Days before the first day of school on Sept. 9, All Saints Academy Principal Sister Eileen Wust scrambled with last-minute details, such as moving her office down the hall from the front of the building. It was one of many small adjustments the school is making as a result of lessons learned from its first year in operation.
Although the school had staff to handle incoming calls last year, they were located in different parts of the building and did not know to answer the phone when other lines were tied up. By relocating them within eyesight of each other in the small office complex near the front door, the problem got solved.
A similar situation was resolved concerning the after-school program by purchasing a phone that allowed parents arriving late to notify teachers inside the school.
Sponsored by Our Lady of the Assumption, Our Lady of Mount Carmel, Saint Andrew, Saint Henry, Saint Joseph, Saint Michael, Saint Vincent de Paul and Saint Mary, Star of the Sea churches, All Saints Academy was established as a result of a meeting in 2006 between the pastors of the churches, who recognized that Bayonne could no longer sustain four parish schools.
But Sister Wust said the second year of the new school seems to show that a Catholic elementary school is viable.
With 488 students registered, the school does not have to raise tuition, one of the keys to survival in a time when families are strapped for cash.
“While we would like more students, we have enough to keep from raising tuition,” she said.
“While we would like more students, we have enough to keep from raising tuition.” – Sister Eileen Wust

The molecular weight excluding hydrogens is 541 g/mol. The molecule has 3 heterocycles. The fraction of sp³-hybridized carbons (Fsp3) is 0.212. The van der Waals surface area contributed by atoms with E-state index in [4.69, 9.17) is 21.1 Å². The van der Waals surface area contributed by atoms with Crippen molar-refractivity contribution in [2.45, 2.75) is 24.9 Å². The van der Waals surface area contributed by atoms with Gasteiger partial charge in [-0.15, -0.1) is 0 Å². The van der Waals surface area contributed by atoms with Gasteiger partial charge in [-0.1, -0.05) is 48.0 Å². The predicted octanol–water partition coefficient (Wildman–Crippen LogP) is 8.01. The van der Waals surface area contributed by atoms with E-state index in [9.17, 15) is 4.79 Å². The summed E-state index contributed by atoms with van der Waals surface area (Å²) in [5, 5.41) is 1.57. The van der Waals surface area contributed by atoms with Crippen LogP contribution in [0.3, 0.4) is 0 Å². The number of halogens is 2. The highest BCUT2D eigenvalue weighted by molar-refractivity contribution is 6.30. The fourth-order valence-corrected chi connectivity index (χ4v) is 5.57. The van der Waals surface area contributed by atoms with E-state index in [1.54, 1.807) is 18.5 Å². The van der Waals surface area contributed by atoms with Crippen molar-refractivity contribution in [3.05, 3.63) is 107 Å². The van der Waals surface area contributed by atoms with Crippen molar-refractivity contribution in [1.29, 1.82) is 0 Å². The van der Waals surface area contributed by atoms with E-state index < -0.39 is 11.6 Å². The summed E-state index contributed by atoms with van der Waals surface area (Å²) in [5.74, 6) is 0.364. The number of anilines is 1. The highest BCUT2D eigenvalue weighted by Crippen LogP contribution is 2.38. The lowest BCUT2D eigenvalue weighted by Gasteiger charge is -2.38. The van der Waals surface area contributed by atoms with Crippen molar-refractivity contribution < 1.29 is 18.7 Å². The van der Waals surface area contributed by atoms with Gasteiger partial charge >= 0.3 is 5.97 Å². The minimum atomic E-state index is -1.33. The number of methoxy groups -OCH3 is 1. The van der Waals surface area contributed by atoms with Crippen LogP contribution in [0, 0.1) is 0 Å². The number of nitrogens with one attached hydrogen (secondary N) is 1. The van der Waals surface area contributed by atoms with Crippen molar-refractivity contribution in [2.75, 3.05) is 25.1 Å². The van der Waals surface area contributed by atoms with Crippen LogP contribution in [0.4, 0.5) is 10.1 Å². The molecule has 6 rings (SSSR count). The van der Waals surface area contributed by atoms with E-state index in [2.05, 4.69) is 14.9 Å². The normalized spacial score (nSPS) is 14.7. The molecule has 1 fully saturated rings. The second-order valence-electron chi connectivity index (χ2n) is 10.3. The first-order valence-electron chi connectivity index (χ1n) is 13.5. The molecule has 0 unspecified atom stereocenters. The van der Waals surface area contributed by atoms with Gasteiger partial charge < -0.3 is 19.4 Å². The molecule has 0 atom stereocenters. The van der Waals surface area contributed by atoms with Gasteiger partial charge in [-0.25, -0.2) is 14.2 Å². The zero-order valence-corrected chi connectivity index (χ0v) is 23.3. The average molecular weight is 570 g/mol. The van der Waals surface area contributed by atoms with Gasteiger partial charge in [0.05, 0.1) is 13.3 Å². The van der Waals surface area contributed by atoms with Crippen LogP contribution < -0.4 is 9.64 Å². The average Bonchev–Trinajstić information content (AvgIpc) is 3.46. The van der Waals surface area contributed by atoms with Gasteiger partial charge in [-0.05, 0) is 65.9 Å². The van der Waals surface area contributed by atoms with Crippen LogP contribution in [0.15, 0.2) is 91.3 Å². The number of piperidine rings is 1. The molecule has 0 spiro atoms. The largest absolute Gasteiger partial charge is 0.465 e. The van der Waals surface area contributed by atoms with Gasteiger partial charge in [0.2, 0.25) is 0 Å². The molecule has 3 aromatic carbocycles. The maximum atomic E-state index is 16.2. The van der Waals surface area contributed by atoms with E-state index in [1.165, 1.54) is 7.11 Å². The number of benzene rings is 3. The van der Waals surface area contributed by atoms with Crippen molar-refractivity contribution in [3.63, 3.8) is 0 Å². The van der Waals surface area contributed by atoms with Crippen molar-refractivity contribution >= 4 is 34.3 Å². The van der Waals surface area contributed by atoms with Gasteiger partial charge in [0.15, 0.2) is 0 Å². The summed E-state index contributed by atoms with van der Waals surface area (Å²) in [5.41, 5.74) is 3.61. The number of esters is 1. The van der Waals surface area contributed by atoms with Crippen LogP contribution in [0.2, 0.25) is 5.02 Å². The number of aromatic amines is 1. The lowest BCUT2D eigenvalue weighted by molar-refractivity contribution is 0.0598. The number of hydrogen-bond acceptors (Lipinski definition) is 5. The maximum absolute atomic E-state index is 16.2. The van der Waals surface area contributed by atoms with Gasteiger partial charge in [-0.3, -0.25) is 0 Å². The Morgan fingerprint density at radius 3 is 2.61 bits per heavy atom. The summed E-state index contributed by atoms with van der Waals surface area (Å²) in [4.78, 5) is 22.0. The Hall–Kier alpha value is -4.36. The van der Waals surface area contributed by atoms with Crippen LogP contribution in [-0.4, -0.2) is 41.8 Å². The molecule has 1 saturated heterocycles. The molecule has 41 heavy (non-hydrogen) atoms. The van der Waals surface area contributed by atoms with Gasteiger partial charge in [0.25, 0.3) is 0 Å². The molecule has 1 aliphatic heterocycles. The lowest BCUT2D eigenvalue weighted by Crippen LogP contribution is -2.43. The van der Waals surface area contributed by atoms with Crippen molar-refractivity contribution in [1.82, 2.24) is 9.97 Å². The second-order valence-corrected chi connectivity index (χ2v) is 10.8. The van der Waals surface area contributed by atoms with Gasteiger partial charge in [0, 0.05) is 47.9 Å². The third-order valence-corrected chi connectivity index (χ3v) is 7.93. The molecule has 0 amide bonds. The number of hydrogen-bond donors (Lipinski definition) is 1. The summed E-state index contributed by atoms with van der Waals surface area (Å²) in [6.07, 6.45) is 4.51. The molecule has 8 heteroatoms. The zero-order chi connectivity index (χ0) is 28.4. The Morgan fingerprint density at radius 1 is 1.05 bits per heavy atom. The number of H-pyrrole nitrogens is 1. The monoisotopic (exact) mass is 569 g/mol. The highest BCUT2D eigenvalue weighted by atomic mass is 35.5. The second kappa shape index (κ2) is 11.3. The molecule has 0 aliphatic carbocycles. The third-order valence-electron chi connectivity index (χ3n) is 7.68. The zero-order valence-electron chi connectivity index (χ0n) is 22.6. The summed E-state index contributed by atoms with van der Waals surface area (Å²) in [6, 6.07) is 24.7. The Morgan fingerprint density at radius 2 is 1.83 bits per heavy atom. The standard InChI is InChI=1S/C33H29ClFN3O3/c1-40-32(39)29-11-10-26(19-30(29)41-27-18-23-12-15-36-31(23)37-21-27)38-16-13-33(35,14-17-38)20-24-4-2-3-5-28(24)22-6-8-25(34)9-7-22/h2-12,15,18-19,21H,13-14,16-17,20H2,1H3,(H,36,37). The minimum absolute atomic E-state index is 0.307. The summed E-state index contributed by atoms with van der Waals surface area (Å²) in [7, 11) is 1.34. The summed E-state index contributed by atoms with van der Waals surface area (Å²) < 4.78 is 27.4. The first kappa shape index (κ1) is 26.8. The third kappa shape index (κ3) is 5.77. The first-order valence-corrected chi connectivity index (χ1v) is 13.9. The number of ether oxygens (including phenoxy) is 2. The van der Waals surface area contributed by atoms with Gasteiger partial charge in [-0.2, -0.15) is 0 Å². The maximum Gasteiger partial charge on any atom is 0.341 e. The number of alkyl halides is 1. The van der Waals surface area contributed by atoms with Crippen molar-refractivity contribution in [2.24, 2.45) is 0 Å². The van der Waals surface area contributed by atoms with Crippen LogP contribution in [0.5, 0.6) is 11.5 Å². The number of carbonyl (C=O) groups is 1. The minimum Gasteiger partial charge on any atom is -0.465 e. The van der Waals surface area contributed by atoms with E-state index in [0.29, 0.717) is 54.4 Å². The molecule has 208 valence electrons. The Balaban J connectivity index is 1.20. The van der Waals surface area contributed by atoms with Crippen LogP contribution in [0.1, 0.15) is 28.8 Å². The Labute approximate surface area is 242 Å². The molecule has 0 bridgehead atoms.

Sister Wust credited the Home and School Association with helping in this regard.
“They raised a lot of money for us last year,” she said.
The School Advisory Board has also developed a committee to reach out to the hundreds of thousands of alumni that have graduated from the old Bayonne Catholic elementary schools over many years, with the aim of seeking their help in maintaining the new school.
“We are looking to make sure that we can provide a Catholic oriented education for years to come,” she said. “I believe we are in a position to provide that education for the next hundred years.”
Some of the more significant changes from last year to this year involve communication inside and outside the school. This is particularly true with establishing a new Web site.
Sister Wust said the school was aware of how insufficient the old Web site was, but that ordering the proper programs and other factors delayed the school’s ability to design a new site until June. So over the summer, the new site was established, complete with an annual and monthly calendar of events.
Other changes include increasing the number of SMARTBoards in classrooms. Not every classroom has one of these computer-generated blackboards, Sister Wust said. But all of the classes will have projection equipment that will allow teachers to access the Internet.
“These others will just not have all the bells and whistles the SMARTBoards have,” she said.
Some of the changes for this year were planned, such as the introduction of a new religious program, a new integrated language program, and a new math program.
“All of these have online resources for home and teachers in school as reinforcement and enrichment,” Wust said.
A big part of the school’s goals each year is community involvement. Last year, they helped raise money for several good causes. This year, the school will again reach out to the interests of students to see what their aims are.
“We usually listen to student suggestions,” Sister Wust said. “We have to realize that as good shepherds, it is important to share our gifts.”
Al Sullivan may be reached at email@example.com.